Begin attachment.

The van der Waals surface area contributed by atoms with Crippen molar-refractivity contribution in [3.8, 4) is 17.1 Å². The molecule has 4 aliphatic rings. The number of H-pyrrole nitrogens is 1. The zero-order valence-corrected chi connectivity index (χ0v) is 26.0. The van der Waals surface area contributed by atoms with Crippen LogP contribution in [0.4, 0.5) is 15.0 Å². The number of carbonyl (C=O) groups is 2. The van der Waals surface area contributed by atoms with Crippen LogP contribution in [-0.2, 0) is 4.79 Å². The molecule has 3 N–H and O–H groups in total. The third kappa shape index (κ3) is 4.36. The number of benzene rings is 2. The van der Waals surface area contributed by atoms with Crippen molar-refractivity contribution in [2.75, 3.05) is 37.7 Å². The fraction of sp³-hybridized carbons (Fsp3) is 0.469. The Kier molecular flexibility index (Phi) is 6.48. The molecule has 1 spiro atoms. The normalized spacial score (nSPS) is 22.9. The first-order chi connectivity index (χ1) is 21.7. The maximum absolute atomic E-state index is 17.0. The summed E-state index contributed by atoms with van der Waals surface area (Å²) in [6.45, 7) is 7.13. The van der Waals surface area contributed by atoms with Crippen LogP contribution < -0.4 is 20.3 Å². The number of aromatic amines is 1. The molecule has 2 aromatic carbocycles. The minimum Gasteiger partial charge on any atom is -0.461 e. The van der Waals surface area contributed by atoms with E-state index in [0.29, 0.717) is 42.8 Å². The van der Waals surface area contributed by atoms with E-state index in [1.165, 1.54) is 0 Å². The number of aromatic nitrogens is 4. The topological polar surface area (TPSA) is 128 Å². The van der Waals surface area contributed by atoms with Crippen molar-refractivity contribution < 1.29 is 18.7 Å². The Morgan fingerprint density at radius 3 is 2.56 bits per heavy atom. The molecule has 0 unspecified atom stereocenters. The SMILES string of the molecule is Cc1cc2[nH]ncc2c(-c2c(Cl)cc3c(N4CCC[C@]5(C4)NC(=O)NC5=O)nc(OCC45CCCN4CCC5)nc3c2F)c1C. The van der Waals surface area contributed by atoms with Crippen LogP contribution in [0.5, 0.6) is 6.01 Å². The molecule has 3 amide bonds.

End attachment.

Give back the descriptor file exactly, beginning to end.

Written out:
The van der Waals surface area contributed by atoms with Crippen molar-refractivity contribution in [3.8, 4) is 17.1 Å². The molecule has 4 aliphatic rings. The number of H-pyrrole nitrogens is 1. The zero-order valence-corrected chi connectivity index (χ0v) is 26.0. The van der Waals surface area contributed by atoms with Crippen LogP contribution in [0.4, 0.5) is 15.0 Å². The number of carbonyl (C=O) groups is 2. The van der Waals surface area contributed by atoms with Crippen LogP contribution in [-0.2, 0) is 4.79 Å². The molecule has 3 N–H and O–H groups in total. The third kappa shape index (κ3) is 4.36. The number of benzene rings is 2. The van der Waals surface area contributed by atoms with Crippen molar-refractivity contribution in [2.75, 3.05) is 37.7 Å². The fraction of sp³-hybridized carbons (Fsp3) is 0.469. The Kier molecular flexibility index (Phi) is 6.48. The molecule has 1 spiro atoms. The normalized spacial score (nSPS) is 22.9. The first-order chi connectivity index (χ1) is 21.7. The maximum absolute atomic E-state index is 17.0. The summed E-state index contributed by atoms with van der Waals surface area (Å²) in [6.45, 7) is 7.13. The van der Waals surface area contributed by atoms with Crippen LogP contribution < -0.4 is 20.3 Å². The number of aromatic amines is 1. The molecule has 2 aromatic carbocycles. The minimum Gasteiger partial charge on any atom is -0.461 e. The van der Waals surface area contributed by atoms with E-state index in [0.29, 0.717) is 42.8 Å². The van der Waals surface area contributed by atoms with E-state index in [1.165, 1.54) is 0 Å². The number of aromatic nitrogens is 4. The topological polar surface area (TPSA) is 128 Å². The van der Waals surface area contributed by atoms with Crippen molar-refractivity contribution < 1.29 is 18.7 Å². The Morgan fingerprint density at radius 3 is 2.56 bits per heavy atom. The molecule has 0 unspecified atom stereocenters. The SMILES string of the molecule is Cc1cc2[nH]ncc2c(-c2c(Cl)cc3c(N4CCC[C@]5(C4)NC(=O)NC5=O)nc(OCC45CCCN4CCC5)nc3c2F)c1C. The van der Waals surface area contributed by atoms with Crippen LogP contribution in [0.5, 0.6) is 6.01 Å². The molecule has 3 amide bonds.